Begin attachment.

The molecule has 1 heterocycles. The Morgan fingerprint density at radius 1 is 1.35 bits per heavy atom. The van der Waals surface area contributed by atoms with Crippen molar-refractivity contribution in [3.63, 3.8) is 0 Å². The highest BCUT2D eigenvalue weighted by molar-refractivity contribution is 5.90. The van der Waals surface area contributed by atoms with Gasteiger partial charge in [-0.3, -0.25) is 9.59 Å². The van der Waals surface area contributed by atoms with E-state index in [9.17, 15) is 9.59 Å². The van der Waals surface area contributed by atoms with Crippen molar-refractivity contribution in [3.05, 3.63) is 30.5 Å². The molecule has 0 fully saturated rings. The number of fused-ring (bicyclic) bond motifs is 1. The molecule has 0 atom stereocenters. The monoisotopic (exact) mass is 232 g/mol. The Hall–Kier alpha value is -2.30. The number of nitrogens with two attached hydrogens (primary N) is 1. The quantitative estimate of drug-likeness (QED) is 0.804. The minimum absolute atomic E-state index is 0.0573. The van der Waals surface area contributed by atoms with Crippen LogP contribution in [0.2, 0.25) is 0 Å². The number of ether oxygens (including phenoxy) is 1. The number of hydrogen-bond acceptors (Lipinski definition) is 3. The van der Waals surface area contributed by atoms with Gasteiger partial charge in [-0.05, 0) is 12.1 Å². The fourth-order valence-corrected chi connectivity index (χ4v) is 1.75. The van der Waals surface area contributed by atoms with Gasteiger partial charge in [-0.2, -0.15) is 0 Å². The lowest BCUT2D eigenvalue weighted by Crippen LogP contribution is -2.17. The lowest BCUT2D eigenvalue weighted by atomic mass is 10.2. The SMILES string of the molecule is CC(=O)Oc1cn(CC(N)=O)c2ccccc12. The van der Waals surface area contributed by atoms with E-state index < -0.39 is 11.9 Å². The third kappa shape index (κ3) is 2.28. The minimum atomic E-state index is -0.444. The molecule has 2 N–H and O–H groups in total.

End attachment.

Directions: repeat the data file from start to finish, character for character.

The molecule has 1 heterocycles. The Morgan fingerprint density at radius 1 is 1.35 bits per heavy atom. The van der Waals surface area contributed by atoms with Crippen molar-refractivity contribution in [3.63, 3.8) is 0 Å². The highest BCUT2D eigenvalue weighted by molar-refractivity contribution is 5.90. The van der Waals surface area contributed by atoms with Gasteiger partial charge in [-0.3, -0.25) is 9.59 Å². The van der Waals surface area contributed by atoms with E-state index in [9.17, 15) is 9.59 Å². The van der Waals surface area contributed by atoms with Crippen molar-refractivity contribution in [3.05, 3.63) is 30.5 Å². The molecule has 0 fully saturated rings. The number of fused-ring (bicyclic) bond motifs is 1. The molecule has 0 atom stereocenters. The monoisotopic (exact) mass is 232 g/mol. The Hall–Kier alpha value is -2.30. The number of nitrogens with two attached hydrogens (primary N) is 1. The quantitative estimate of drug-likeness (QED) is 0.804. The minimum absolute atomic E-state index is 0.0573. The van der Waals surface area contributed by atoms with Crippen LogP contribution in [0.2, 0.25) is 0 Å². The number of ether oxygens (including phenoxy) is 1. The number of hydrogen-bond acceptors (Lipinski definition) is 3. The van der Waals surface area contributed by atoms with Gasteiger partial charge in [-0.05, 0) is 12.1 Å². The fourth-order valence-corrected chi connectivity index (χ4v) is 1.75. The van der Waals surface area contributed by atoms with Gasteiger partial charge in [-0.2, -0.15) is 0 Å². The lowest BCUT2D eigenvalue weighted by Crippen LogP contribution is -2.17. The lowest BCUT2D eigenvalue weighted by atomic mass is 10.2. The SMILES string of the molecule is CC(=O)Oc1cn(CC(N)=O)c2ccccc12. The van der Waals surface area contributed by atoms with E-state index < -0.39 is 11.9 Å². The third kappa shape index (κ3) is 2.28. The minimum atomic E-state index is -0.444. The molecule has 2 N–H and O–H groups in total.